- Posted via an email - I thought it might interest people on these lists;
PROPOSALS NOW BEING ACCEPTED FOR "INCITE"
INCITE Program to Allocate Major Department of Energy Office
of Science Computing Resources to Key Scientific Projects
Media contacts: Jeff Sherwood, 202/586-5806; Jon Bashor,
WASHINGTON, DC -- Proposals are now being accepted for a new
Department of Energy (DOE) Office of Science program to
support innovative, large-scale computational science
projects, Secretary of Energy Spencer Abraham announced
The program, entitled "Innovative and Novel Computational
Impact on Theory and Experiment" (INCITE), will award a
total of 4.5 million supercomputer processor hours and 100
trillion bytes of data storage space at the National Energy
Research Scientific Computing (NERSC) Center at DOE's
Lawrence Berkeley National Laboratory. The NERSC Center is
the Office of Science's flagship facility for unclassified
The program seeks computationally intensive large-scale
research projects, with no requirement of current Department
of Energy sponsorship, that can make high-impact scientific
advances through the use of a substantial allocation of
computer time and data storage at the NERSC Center. The
INCITE program specifically encourages proposals from
universities and other research institutions. A small number
of large awards is anticipated.
"The capabilities of terascale computing are transforming
the conduct of science, bringing scientific simulation
through computational modeling to parity with theory and
experiment as a scientific tool," Energy Secretary Abraham
said. "The INCITE initiative will make Lawrence Berkeley's
NERSC facility available to all qualified researchers for
grand challenge calculations -- and in the process bring us
closer to achieving the full potential of scientific
simulation to solve outstanding scientific and industrial
problems of major significance."
"The power of advanced scientific computation is just
beginning to be realized," said Dr.
Raymond L. Orbach, Director of DOE's Office of Science. "For
some promising research efforts, there simply have not been
enough cycles, or there wasn't an infrastructure which would
allow large-scale simulations to truly develop and produce
the kind of discoveries we hope to achieve."
Recognizing this, the Office of Science decided that 10
percent of NERSC's IBM supercomputer -- now at 10
Teraflop/s, or 10 trillion operations per second -- should
be made available for grand challenge calculations.
"We are launching the INCITE initiative for two reasons,"
Dr. Orbach explained. "For one, it's the right thing to do:
there are opportunities for major accomplishments in this
field of science. In addition, there is also a 'sociology'
that we need to develop. We need to learn how to function at
those speeds, how to work together as teams, and how to
handle and manipulate data.
"We will open NERSC's computational facilities to everyone,"
Dr. Orbach continued. "Ten percent of NERSC's capability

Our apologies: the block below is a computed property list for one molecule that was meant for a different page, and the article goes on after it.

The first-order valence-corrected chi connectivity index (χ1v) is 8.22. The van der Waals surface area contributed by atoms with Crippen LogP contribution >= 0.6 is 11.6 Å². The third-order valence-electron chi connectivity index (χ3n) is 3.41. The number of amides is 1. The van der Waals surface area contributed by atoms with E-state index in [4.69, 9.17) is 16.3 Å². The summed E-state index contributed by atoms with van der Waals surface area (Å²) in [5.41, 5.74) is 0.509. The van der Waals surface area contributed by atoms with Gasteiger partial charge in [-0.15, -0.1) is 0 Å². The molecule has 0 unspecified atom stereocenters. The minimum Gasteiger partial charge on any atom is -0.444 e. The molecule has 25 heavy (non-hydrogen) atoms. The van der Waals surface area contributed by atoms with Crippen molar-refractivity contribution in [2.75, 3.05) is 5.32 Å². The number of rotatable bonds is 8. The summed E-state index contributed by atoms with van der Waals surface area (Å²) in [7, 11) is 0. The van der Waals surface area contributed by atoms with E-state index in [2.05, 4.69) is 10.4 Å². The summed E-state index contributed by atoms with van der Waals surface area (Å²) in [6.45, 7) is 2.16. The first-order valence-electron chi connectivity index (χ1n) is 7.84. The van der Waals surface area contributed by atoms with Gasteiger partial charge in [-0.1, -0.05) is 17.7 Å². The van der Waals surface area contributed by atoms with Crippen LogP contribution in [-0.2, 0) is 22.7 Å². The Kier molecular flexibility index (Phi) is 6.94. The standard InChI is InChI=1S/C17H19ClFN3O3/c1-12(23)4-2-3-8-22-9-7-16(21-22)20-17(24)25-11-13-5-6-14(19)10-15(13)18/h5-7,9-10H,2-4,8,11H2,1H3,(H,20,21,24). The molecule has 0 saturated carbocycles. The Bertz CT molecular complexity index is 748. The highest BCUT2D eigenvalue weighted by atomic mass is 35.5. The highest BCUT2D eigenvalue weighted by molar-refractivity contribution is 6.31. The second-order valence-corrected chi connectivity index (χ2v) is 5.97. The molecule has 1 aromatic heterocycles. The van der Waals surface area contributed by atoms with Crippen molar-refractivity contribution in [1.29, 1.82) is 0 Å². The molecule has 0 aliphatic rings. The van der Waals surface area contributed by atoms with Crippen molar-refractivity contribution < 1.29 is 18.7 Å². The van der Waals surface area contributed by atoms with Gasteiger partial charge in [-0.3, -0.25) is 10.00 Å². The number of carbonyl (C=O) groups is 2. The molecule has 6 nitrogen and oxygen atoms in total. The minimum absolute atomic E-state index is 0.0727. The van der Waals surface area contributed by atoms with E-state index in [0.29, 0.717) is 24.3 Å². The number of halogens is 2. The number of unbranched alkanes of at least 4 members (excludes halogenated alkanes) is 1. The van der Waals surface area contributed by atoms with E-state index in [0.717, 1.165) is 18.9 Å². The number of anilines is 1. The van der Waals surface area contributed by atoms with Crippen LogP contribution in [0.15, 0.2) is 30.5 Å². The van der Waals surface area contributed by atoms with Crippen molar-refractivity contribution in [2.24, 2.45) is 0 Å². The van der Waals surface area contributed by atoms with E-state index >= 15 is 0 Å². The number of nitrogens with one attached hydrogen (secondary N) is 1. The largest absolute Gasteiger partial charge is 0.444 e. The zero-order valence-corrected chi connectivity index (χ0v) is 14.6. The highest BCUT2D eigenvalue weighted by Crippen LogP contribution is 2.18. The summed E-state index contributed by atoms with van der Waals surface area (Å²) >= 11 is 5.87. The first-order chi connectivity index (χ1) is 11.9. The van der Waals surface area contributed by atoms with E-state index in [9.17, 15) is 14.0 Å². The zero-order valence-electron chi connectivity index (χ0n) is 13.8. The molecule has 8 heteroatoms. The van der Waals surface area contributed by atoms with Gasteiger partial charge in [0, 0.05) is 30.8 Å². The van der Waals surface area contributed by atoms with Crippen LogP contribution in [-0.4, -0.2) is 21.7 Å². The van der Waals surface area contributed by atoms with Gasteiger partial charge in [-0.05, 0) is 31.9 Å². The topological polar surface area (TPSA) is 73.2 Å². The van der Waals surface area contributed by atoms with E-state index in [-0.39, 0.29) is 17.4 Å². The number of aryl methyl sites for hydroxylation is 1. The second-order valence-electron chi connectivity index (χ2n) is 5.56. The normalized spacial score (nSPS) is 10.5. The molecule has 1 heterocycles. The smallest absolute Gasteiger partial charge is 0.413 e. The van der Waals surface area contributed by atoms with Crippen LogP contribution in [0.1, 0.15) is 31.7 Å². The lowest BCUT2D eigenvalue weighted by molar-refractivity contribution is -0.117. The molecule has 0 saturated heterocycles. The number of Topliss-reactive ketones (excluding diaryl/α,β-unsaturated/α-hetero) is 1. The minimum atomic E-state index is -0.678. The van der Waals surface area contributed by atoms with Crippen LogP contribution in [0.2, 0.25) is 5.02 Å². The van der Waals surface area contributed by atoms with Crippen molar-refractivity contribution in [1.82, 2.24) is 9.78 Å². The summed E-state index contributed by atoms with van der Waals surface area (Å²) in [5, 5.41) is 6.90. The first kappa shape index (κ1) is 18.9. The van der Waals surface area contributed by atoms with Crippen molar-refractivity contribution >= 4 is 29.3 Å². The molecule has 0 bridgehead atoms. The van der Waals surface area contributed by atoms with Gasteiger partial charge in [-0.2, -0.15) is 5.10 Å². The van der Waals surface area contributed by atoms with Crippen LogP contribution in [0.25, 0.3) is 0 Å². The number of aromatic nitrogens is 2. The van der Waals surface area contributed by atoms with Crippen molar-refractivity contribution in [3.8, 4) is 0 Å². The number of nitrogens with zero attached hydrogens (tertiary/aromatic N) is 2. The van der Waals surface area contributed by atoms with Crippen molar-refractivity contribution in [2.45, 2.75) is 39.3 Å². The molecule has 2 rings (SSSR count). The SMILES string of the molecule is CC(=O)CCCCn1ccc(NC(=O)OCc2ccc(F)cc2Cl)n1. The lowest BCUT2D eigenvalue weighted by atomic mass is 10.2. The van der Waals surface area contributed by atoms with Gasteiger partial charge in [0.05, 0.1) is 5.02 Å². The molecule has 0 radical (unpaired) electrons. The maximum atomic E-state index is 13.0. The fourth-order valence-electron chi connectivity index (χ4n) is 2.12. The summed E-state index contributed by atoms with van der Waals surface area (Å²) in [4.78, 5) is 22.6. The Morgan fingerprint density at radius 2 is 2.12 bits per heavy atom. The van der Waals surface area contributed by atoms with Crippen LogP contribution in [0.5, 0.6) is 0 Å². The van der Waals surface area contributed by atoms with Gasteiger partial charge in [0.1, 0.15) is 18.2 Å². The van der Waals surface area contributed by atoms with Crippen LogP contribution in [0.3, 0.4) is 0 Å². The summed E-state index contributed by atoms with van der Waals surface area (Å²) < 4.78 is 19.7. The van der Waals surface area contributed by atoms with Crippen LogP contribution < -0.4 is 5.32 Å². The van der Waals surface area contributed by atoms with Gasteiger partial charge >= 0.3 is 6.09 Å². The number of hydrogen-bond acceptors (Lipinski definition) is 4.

will be available to the entire world. Prospective users
will not have to have a DOE contract, or grant, or
connection. The applications will be peer reviewed, and will
be judged solely on their scientific merit. It may be the
case that teams rather than individuals will be involved. It
even is possible that one research proposal will be so
compelling that the entire 10 percent of NERSC will be
allocated to that one research question.
"We need to get scientific teams -- the people who are
involved in algorithms, the computer scientists, and the
mathematicians -- together to make the most efficient use of
these facilities," Dr. Orbach said. "That's what this
opening up at NERSC is meant to do. We want to develop the
community of researchers within the United States -- and
frankly around the world -- that can take advantage of these
machines and produce the results that will invigorate and
revolutionize their fields of study."
Successful INCITE proposals will describe high-impact
scientific research and will be peer-reviewed both in the
area of research and also for general scientific review
comparing them with proposals in other disciplines.
Applicants must also present evidence that they can
effectively use a major fraction of the 6,656 processors of
the IBM SP supercomputer at the NERSC Center, which is the
most powerful computer for unclassified research in the
United States. Applicant codes must be demonstrably ready to
run in a massively parallel manner on that computer.
Proposals will be accepted only electronically, following
instructions found in the Call for Proposals at
Proposals will be accepted until 5:00 pm PDT on Sunday,
September 21, 2003. Awards are expected to be announced by
October 31, and access to the NERSC facilities for the
awardees will be established immediately following the
announcement and remain in effect until October 1, 2004.
DOE's Office of Science is the single largest supporter of
basic research in the physical sciences in the nation and
ensures U.S. world leadership across a broad range of
scientific disciplines. For more information about the
Office of Science, go to www.science.doe.gov.
The NERSC Center currently serves more than 2,000 scientists
at national laboratories and universities across the country
researching problems in combustion, climate modeling, fusion
energy, materials science, physics, chemistry and
computational biology. Established in 1974, the NERSC Center
has long been a leader in providing systems, services and
expertise to advance computational science. For more
information about the NERSC Center, go to www.nersc.gov.